Nobody believed Josh Trzeciak. Not his girlfriend, not even his friends or teammates — not yet at least. There was just one other person who had no doubt Trzeciak could live up to his bold claim, and that was Thomas S. Wootton High School track and field coach Kellie Redmond.
Trzeciak, a rising senior at Wootton, had predicted he was going to run a 4 minute, 20 second mile in just the second meet of the year.
He had competed in the mile just one time since his freshman year and he finished in an unimpressive 4:45.14. That was just four days prior to his declaration that he was going to cross the line in 4:20. A time like that so early in the year, far from the end of season peak, was unheard of, not to mention he was also coming off an Achilles tendon injury that kept him off the track for the entire indoor season. Yet there was no doubt that the 4:20 was there. Not in his mind or Redmond’s, they both said.
“[Redmond] has more confidence in me than I do and I’m a pretty confident kid,” Trzeciak said. “I’m an arrogant kid so that says something.”
He got to the starting line late, lining up far behind the pack that was led by Winston Churchill’s Will Conway, the 4A state champ in the event in the indoor season.
“I thought ‘oh this is great,’” he said.
His time at the rear was short-lived. Before long he was leading, and then he stretched his advantage, finishing in 4:18.74, four seconds ahead of Conway and living up to his outlandish prediction.
After the race Trzeciak said his girlfriend confessed she didn’t think he could do it.
“I don’t think anyone did,” he said he told her.
Well, there was always Redmond, who never lacked faith in her new star middle distance runner. She even had enough confidence in the junior that, at the last minute, she switched Trzeciak and Jamie Ertel in the distance medley. Initially, Ertel, a senior, was the only Patriot miler and was planning on running the 1,600-meter anchor leg.
“She knew I hated to lose,” Trzeciak said of Redmond’s decision to have him anchor instead of Ertel.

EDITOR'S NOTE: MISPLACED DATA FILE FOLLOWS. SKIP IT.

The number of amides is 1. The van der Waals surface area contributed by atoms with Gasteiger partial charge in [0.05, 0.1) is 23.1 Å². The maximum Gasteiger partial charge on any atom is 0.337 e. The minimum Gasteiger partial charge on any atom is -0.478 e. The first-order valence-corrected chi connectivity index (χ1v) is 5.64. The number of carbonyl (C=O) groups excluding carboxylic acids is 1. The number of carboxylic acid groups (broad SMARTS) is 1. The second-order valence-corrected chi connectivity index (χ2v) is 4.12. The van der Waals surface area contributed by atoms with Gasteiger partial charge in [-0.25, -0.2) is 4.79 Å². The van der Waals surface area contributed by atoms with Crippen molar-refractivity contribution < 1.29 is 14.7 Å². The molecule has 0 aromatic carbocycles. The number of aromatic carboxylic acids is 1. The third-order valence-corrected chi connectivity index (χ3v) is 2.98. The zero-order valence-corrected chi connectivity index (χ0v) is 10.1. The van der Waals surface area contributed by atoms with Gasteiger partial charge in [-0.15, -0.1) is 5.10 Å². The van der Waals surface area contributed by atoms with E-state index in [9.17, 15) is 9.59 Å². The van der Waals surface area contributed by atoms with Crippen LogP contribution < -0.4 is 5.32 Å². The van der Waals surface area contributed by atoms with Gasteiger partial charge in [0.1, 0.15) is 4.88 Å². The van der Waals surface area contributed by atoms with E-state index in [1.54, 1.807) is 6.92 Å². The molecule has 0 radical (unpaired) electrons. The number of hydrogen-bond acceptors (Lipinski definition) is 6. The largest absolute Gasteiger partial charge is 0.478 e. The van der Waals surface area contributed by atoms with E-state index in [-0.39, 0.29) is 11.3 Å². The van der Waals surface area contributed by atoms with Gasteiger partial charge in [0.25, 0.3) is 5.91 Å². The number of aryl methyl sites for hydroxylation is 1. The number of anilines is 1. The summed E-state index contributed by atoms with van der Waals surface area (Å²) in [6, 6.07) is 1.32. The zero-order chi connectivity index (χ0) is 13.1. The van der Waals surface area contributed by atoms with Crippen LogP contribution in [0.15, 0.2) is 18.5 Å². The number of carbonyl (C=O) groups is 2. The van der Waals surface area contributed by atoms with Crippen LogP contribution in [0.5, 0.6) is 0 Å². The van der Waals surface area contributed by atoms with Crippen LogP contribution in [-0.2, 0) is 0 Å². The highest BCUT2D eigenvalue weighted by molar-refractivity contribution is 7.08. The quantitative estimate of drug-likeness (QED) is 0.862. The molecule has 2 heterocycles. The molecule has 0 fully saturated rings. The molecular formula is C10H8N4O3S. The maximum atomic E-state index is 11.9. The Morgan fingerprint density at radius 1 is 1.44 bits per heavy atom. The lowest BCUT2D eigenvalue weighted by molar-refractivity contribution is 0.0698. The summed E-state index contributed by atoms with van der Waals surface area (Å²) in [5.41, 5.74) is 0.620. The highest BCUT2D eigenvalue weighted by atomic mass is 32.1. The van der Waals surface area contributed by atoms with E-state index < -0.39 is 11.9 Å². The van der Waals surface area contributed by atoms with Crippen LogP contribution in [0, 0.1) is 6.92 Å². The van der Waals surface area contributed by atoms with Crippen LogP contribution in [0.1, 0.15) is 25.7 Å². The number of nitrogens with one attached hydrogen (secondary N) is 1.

And so, for the second time in that early-season meet, he ran an eye-opening mile, a 4:21 split, chasing down Our Lady of Good Counsel’s John Lynagh for a 2-second victory.
“I know Josh and if there’s one thing does exceptionally well it’s running from behind,” Redmond said. “He’s really, really good at that and he’s going to do whatever it takes to win.”
Any chance that his time was a fluke was debunked on April 13 at a dual meet with Churchill. It was the county’s first ever dual meet on a Friday night, according Bulldogs’ coach Scott Silverstein, and it set the scene for the budding and friendly rivalry between Trzeciak and Conway.
By the half-mile mark the two had separated themselves from the pack, setting up a one-on-one battle for the finish. For the next 700 meters they ran shoulder-to-shoulder, entering the final straightaway at a dead tie.
But Conway’s longer strides began to cover slightly more ground than the shorter Trzeciak’s. With 10 meters left it became evident that Trzeciak didn’t have it in him to hold off Conway. They finished in times of 4:16.1 and 4:16.6
“You never see that,” Silverstein said two days after the meet. “It’s one of the most memorable races I’ve ever seen. It’s everything you could have ever wanted at a race.”
On May 26, more than a month after that race captivated the Wootton-Churchill dual meet, Mitzi Trzeciak’s phone wasn’t lighting up. That was a problem. She couldn’t make it to the second day of the Maryland Outdoor Championships to watch Josh run the 800 and 1,600, and like any devoted mother she was anxiously watching her phone, waiting for a text from her husband, Adam.
“When it’s bad news there’s a delay,” she said. There was a delay.
“I got a crash and burn feeling,” she said.
It wasn’t Josh’s day. He finished seventh in the 1,600, laboring in his final two laps to run his worst time since the first meet of the season.
“I was unpleasant to talk to,” Josh said. “I got over it and thought about it and said, ‘It’s your first season running the mile. You go out and run your 800 and do what you know you can do.’”
There was never any doubt in his mind that he was going to return home to Rockville with a state title.
“I’ll be honest, I had a little doubt about the mile,” he said. “I had no doubt about the 800. I hate losing. I’ll do whatever it takes to win. If that’s a 4:16 [mile] or a 1:54  then that’s it.”
He went on to win his first state title in 1:54.5, three seconds faster than his previous personal best. The win capped off an undefeated season in the 800, winning all eight meets by a combined 24 1/4 seconds.
Said Redmond, who was not one bit surprised by Trzeciak’s breakout year in both the 1,600 and the 800:
“He’s built for this.”